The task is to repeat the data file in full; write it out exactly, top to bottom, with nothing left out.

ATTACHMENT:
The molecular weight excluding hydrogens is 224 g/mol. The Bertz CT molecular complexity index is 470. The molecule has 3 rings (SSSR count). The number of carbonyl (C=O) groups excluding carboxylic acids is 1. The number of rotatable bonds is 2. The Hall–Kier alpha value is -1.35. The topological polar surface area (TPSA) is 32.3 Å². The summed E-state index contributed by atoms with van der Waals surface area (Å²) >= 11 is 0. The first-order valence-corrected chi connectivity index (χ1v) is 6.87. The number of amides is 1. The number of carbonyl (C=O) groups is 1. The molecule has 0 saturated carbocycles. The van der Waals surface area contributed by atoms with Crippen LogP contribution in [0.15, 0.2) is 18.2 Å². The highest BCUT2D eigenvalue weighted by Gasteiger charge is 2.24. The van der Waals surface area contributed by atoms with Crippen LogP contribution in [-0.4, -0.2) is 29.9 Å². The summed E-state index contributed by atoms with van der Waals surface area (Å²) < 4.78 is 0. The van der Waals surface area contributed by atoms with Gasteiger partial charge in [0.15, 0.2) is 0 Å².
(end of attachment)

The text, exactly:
The molecular weight excluding hydrogens is 224 g/mol. The Bertz CT molecular complexity index is 470. The molecule has 3 rings (SSSR count). The number of carbonyl (C=O) groups excluding carboxylic acids is 1. The number of rotatable bonds is 2. The Hall–Kier alpha value is -1.35. The topological polar surface area (TPSA) is 32.3 Å². The summed E-state index contributed by atoms with van der Waals surface area (Å²) >= 11 is 0. The first-order valence-corrected chi connectivity index (χ1v) is 6.87. The number of amides is 1. The number of carbonyl (C=O) groups is 1. The molecule has 0 saturated carbocycles. The van der Waals surface area contributed by atoms with Crippen LogP contribution in [0.15, 0.2) is 18.2 Å². The highest BCUT2D eigenvalue weighted by Gasteiger charge is 2.24. The van der Waals surface area contributed by atoms with Crippen LogP contribution in [-0.4, -0.2) is 29.9 Å². The summed E-state index contributed by atoms with van der Waals surface area (Å²) < 4.78 is 0. The van der Waals surface area contributed by atoms with Gasteiger partial charge in [0.15, 0.2) is 0 Å².